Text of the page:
But, yes, it’s a bad phrase. There are much better ways to say it.

      • http://headhearthand.org/blog/ David Murray

        Thanks for the translation, Sam :). I continue to progress in my daily Americanese studies.

  • Emily

    Some great thoughts here, thank you.

    I genuinely wish you would skip some of the sarcasm and snark, though (“I just heard millennials running for the hills”).

    We’re all just trying the best we can here. It’s not gentle of you, and it’s not helpful.


  • http://www.facebook.com/Salvation.CD Richard Allan Stauch

    I’m going to soften my speech here, and say:
    1) Christians are not sales people. They are witnesses. To direct how they testify is to destroy their testimony. Don’t turn them into plastic dolls with pull-strings. Let them speak. God has prepared some ears to hear each of us.
    2) All these quotes from Millennials (as if they are some special group, unlike any the Earth has ever seen before) are what sales people would call “objections.” It means, they really aren’t interested. But what do we do? Raise up teachers for their itching ears? Tell them what they want to hear? Do we allow 7th-graders to run the classroom?
    3) And finally, this is where it leads us, this worry about what phrase to use, what to leave out, lest we offend. We end up with Preachers of Prosperity. Preachers of Liberation. Preachers of a Soft, Love-God, who accepts everything, and judges nothing. That is not the God that Peter preached. It’s not the God that Paul preached. It is not the God and Father that Jesus preached, and it will not be the God that I preach!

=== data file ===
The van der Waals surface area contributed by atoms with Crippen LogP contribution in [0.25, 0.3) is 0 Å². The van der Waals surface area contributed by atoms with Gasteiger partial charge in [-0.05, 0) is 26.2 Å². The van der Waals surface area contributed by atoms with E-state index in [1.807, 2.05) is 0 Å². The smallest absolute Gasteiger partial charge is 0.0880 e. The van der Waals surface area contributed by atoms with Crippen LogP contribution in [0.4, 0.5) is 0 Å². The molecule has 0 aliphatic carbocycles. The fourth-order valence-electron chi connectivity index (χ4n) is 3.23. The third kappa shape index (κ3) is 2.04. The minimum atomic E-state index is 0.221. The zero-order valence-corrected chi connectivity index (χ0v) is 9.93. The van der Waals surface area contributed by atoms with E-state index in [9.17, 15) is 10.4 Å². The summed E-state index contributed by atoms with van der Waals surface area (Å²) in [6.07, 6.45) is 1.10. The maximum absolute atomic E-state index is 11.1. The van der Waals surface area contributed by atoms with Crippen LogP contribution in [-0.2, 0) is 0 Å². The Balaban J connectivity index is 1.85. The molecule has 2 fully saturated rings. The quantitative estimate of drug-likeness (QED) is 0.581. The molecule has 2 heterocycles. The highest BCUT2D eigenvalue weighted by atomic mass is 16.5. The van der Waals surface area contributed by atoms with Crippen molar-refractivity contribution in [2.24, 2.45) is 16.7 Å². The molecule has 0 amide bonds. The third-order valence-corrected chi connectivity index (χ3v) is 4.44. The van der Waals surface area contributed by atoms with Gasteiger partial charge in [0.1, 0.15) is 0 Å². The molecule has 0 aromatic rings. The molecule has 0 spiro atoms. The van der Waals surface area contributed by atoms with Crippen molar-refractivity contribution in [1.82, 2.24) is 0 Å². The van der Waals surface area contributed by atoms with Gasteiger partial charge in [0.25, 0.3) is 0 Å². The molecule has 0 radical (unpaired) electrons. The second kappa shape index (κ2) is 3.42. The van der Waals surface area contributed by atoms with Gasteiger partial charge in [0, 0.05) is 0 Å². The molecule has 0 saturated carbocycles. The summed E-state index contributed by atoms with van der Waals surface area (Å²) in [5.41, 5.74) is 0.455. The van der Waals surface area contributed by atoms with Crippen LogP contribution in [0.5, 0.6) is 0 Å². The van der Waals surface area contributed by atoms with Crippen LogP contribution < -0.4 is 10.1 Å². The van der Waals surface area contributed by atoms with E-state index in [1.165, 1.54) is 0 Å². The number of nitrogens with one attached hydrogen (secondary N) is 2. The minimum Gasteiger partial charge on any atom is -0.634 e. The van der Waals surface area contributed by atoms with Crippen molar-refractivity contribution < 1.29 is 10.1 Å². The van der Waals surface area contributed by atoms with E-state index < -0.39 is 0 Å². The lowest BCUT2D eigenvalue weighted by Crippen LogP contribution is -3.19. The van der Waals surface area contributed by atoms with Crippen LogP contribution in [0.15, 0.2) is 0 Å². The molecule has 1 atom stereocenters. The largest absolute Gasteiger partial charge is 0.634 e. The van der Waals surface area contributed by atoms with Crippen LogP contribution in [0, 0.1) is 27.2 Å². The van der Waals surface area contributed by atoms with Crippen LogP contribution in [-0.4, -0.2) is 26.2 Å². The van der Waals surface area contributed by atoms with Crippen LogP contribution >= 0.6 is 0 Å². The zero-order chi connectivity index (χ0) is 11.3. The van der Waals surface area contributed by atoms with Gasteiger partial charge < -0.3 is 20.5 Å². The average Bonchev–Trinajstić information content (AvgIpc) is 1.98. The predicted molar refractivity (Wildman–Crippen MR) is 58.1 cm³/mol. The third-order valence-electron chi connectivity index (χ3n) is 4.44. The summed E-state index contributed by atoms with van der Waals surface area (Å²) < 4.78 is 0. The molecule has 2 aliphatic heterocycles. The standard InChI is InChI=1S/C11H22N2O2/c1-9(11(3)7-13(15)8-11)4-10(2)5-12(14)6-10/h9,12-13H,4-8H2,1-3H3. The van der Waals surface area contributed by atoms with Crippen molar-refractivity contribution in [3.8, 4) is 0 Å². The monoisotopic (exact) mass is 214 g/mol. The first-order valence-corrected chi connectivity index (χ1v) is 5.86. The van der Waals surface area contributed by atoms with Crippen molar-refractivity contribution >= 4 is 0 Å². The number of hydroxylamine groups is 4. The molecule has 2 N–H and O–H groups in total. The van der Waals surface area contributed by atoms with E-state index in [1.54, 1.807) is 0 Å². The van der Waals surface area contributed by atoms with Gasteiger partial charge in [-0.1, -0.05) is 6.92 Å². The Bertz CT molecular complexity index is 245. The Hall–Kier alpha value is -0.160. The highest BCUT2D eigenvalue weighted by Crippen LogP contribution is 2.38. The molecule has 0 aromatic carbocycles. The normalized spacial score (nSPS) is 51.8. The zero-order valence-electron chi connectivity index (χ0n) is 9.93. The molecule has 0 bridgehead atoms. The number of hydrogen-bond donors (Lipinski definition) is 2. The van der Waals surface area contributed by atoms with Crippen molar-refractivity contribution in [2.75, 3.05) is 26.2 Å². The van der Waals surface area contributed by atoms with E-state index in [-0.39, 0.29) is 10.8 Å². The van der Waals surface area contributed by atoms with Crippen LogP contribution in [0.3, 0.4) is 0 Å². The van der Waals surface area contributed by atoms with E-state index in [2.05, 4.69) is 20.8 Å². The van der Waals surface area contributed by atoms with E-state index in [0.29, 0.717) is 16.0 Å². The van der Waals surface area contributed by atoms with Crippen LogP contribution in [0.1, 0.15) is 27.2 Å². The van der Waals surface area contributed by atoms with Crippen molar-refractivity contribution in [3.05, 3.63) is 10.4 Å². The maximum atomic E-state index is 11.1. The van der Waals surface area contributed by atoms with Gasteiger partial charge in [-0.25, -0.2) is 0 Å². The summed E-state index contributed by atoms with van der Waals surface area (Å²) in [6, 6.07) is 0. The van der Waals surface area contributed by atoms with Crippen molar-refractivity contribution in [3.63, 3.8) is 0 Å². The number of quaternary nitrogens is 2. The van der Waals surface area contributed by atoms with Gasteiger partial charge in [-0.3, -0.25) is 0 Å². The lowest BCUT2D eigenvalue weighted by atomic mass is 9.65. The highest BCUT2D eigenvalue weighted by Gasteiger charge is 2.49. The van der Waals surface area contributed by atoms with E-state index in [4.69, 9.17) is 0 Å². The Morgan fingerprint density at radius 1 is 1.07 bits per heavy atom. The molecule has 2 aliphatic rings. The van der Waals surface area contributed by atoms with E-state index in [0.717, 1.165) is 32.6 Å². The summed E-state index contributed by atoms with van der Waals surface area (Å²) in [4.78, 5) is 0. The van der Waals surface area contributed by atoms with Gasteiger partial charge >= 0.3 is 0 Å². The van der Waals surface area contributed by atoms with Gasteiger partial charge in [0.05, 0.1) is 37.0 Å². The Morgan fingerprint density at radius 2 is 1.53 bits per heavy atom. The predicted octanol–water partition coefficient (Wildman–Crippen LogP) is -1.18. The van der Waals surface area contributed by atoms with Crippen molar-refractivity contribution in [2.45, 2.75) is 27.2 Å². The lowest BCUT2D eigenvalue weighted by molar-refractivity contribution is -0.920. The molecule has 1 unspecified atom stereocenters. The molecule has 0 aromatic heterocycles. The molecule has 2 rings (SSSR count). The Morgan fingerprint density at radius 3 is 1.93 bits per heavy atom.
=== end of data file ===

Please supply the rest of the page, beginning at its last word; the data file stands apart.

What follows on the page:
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  • http://www.housewifetheologian.com Aimee Byrd

    I love this article, thanks for writing it.
    My 14-yr-old daughter (which has been categorized as millennial as well as Gen Z), recently voiced her annoyance when I wished my pastor good providence on the phone. When I hung up, she said that sounded so stupid, why not just say good luck? I explained why, and she responded, “Well it still sounds stupid.”
    But I think I’ll keep it.

    • Susan Nye Ferrell

      Sounds like you and your daughter have a wonderful relationship. Such a joy to have daughters that age.

      Glad you don’t wish him good luck. And on the corny level I insist on calling “pot lucks” “pot providence” or “hot dish supper” like the Dutch.

      That said, isn’t all providence good providence? Even the things that are terrible painful, such as Job encountered, are good because they come from the hand of a sovereign and loving God.

      The Lord Giveth and the Lord taketh away, Blessed be the name of the Lord.

      And as Christians don’t we have more we can do that “wish” folk anything? Of course we all know what you mean, so I’m not suggesting otherwise. I’m just oddly sensitive to what can become cliche’s and throw away lines for greeting and parting.
      I know some folk have issues with the phrase “Take care” which I myself use, and that it’s because they think I’m suggesting they take up “cares” vs leaving them with God, but I look at the verses that says Be careful how you walk…etc…So we all have things that somebody out there, daughters and all, can pick on.

      By all means don’t get rid of a phrase cause one’s 14 y/o thinks it’s dorky. Just thinking aloud here.

    • http://headhearthand.org/blog/ David Murray

      “Good providence!” I like it and plan to use it.